March 2020 - Volume 14, Issue 1

A. Abyad, MD, MPH, MBA, AGSF, AFCHSE (Editor)

A. Abyad, MD, MPH, MBA, AGSF, AFCHSE (Editor)
Abyad Medical Center & Middle East Longevity Institute
Azmi Street, Abdo Center, 2nd Floor
PO BOX 618, Tripoli LEBANON
Tel & Fax: 961 6 443684/5/6

This is the first issue this year with papers from Qatar, Lebanon, Turkey and Australia. We would like to encourages nurses in the region to be more active in academic nursing which is still meager in the Region.

Zadeh H & Johnson J explore oncology nurse navigators’ roles and implications of these roles in Qatar. The authors stressed that the number of cancer patients is increasing in Qatar. Thus, there is need for oncology nurse navigators to deal with trajectories of cancer care, which in turn aligns with the National Cancer Strategy. Oncology nurse navigators work with patients, families, and caregivers to support them, which eliminate barriers to their care. Oncology nurse navigators provide streamline care toward mitigating the cost of healthcare. A review of the literature was conducted using databases such as CINAHL, Academic Search Complete and MEDLINE. Data analysis revealed themes related to the benefit of oncology nurse

navigators such as: patient satisfaction, self-management, and care coordination. Oncology nurse navigators increase patients’ satisfaction because they provide education, information, and emotional support for patients. They also help patients to increase self-management because they empower patients to have symptom management. Finally, oncology nurse navigators increase care coordination because they facilitate communication and reduce barriers to care.

Mohammad Khan A.N, Johnson J & Forgrave D looked at Hospice Care and the Islamic Faith: A narrative review. The authors stressed that Having care delivered that is culturally relevant and in keeping with one’s own philosophy of a good death is something that is seen to some as important. While there is a vast amount of persons with different cultural mores and beliefs, it is more apparent now than ever for healthcare providers to keep current with the cultural preferences of patients who wish to die at home. Islam is a faith that is practiced not only in Muslim countries but is widespread throughout the world. As such, it is unique in its facets. Having a skilled, knowledgeable healthcare workforce that is familiar with these facets is required in order to facilitate a good death at home. This is one where the patient feels valued and is enabled to die with dignity and be cared for by healthcare providers who are familiar with their beliefs and practices. This narrative review seeks to embrace and enlighten those healthcare providers who wish to become familiar with the preferences of patients of the Islamic faith who wish to die at home.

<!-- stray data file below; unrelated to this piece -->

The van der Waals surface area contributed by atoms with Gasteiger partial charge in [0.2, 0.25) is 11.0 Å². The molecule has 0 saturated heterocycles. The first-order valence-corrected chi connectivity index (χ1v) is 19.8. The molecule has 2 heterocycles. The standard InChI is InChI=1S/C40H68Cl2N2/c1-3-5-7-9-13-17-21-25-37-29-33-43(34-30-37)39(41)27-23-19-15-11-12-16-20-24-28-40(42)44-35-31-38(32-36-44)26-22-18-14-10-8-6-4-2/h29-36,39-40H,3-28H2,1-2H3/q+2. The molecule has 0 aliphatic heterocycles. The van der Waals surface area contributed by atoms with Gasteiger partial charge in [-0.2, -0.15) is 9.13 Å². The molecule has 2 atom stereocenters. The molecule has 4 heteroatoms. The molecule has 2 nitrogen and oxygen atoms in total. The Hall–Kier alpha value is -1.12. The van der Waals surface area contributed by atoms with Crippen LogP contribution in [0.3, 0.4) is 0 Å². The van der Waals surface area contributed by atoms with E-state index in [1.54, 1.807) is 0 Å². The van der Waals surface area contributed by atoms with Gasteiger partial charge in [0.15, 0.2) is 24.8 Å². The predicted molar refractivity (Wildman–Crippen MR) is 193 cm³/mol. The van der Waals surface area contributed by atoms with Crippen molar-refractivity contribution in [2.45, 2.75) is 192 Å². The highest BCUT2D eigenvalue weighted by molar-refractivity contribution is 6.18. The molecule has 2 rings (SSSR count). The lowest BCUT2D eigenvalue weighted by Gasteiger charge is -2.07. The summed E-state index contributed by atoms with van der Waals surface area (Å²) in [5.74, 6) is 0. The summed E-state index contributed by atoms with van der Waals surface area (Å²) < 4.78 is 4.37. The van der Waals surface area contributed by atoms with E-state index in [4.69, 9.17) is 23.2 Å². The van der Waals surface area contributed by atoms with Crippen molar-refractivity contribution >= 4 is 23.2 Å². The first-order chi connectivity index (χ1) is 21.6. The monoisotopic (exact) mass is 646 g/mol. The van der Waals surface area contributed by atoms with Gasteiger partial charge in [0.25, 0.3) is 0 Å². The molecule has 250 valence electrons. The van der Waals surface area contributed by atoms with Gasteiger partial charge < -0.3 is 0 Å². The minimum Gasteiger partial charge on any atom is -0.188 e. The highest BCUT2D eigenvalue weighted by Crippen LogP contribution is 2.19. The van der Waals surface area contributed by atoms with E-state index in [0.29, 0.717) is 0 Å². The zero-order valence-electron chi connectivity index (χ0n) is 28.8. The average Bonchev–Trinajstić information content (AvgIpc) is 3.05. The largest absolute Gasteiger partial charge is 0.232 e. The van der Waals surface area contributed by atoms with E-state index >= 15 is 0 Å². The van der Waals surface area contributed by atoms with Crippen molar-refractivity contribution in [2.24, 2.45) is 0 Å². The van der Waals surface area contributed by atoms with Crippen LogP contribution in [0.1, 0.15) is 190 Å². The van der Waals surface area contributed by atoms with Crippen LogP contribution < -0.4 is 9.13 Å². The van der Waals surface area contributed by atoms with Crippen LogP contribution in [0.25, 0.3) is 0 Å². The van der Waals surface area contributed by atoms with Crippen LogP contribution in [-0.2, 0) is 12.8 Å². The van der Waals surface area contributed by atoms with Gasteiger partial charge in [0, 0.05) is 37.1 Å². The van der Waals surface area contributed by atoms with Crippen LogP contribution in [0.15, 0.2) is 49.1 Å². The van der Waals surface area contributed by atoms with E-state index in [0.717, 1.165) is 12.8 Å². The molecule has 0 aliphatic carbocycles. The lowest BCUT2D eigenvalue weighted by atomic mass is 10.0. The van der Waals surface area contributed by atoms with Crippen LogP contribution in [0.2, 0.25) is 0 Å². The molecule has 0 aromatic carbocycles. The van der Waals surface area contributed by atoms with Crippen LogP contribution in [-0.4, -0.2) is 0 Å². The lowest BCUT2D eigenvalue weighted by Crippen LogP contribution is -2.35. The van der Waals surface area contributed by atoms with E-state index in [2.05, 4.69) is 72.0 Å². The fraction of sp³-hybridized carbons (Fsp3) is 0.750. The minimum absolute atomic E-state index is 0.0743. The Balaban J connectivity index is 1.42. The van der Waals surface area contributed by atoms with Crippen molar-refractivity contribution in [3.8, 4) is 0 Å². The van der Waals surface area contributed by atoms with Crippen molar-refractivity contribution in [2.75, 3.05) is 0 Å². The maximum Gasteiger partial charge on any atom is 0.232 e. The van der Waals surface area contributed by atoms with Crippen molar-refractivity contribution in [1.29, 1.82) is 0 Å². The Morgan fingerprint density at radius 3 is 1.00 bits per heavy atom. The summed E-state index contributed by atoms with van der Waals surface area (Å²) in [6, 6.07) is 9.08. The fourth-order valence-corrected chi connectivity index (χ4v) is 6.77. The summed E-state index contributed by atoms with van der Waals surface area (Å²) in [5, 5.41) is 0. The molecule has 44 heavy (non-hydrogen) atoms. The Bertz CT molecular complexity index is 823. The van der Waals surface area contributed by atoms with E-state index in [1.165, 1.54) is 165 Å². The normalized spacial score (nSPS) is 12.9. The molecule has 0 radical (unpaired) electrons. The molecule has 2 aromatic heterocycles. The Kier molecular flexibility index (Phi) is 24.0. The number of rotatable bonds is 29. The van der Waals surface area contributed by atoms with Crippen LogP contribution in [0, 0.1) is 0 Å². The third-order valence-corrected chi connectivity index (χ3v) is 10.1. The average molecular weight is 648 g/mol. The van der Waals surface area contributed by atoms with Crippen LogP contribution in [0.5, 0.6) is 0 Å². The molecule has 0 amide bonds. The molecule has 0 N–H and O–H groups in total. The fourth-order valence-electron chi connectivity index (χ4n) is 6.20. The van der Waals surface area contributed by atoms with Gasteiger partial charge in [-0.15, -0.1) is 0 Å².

Helvaci, M.R et al; tried to understand whether or not high density lipoproteins (HDL) and low density lipoproteins (LDL) may be negative acute phase proteins (APP) of the metabolic syndrome. Patients with plasma HDL values lower than 40 mg/dL were collected into the first group, and then age and gender matched patients with plasma HDL values 40 mg/dL and greater were collected into the second group, and compared in between. There were 75 patients in the first and 118 patients in the second groups. Smoking (34.6 versus 31.3%), body mass index (BMI) (27.2 versus 26.7 kg/m2), fasting plasma glucose (119.4 versus 113.0 mg/dL), white coat hypertension (25.3 versus 32.2%), hypertension (10.6 versus 16.1%), and chronic obstructive pulmonary disease (14.6 versus 18.6%) were similar in both groups (p>0.05 for all). Although triglycerides (162.7 versus 125.4 mg/dL, p<0.001), diabetes mellitus (DM) (21.3 versus 12.7%, p<0.05), and coronary heart disease (CHD) (20.0 versus 11.0%, p<0.05) were higher, LDL (105.3 versus 126.2 mg/dL, p<0.000) and HDL (34.1 versus 50.0 mg/dL, p<0.000) were lower in patients with plasma HDL values lower than 40 mg/dL. The authors concluded the similar mean age, gender distribution, smoking, and BMI in both groups, triglycerides, DM, and CHD were higher whereas LDL and HDL were lower in patients with plasma HDL values lower than 40 mg/dL. So HDL and LDL may be negative APP of the metabolic syndrome.

Helvaci, M.R et al; tried to understand whether or not low density lipoproteins (LDL) act as negative acute phase proteins (APP) in the metabolic syndrome. Patients with plasma triglycerides values lower than 60 mg/dL were collected into the first, lower than 100 mg/dL into the second, lower than 150 mg/dL into the third, lower than 200 mg/dL into the fourth, and 200 mg/dL and greater into the fifth groups, respectively. The study included 875 cases (370 males and 505 females), totally. Although the mean age, male ratio, smoking, body mass index (BMI), fasting plasma glucose (FPG), white coat hypertension (WCH), hypertension (HT), diabetes mellitus (DM), chronic obstructive pulmonary disease (COPD), coronary heart disease (CHD), and chronic renal disease (CRD) increased parallel to the increased plasma triglycerides values, continuously (p<0.05 nearly in all steps), the mean LDL values increased just up to plasma triglycerides values of 200 mg/dL, but then decreased, significantly (137.5 versus 129.0 mg/dL, p= 0.020). The authors concluded that the increased plasma triglycerides values may be one of the most sensitive parameters of the metabolic syndrome that is characterized with disseminated endothelial damage, inflammation, fibrosis, accelerated atherosclerosis, end-organ insufficiencies, early aging, and premature death.

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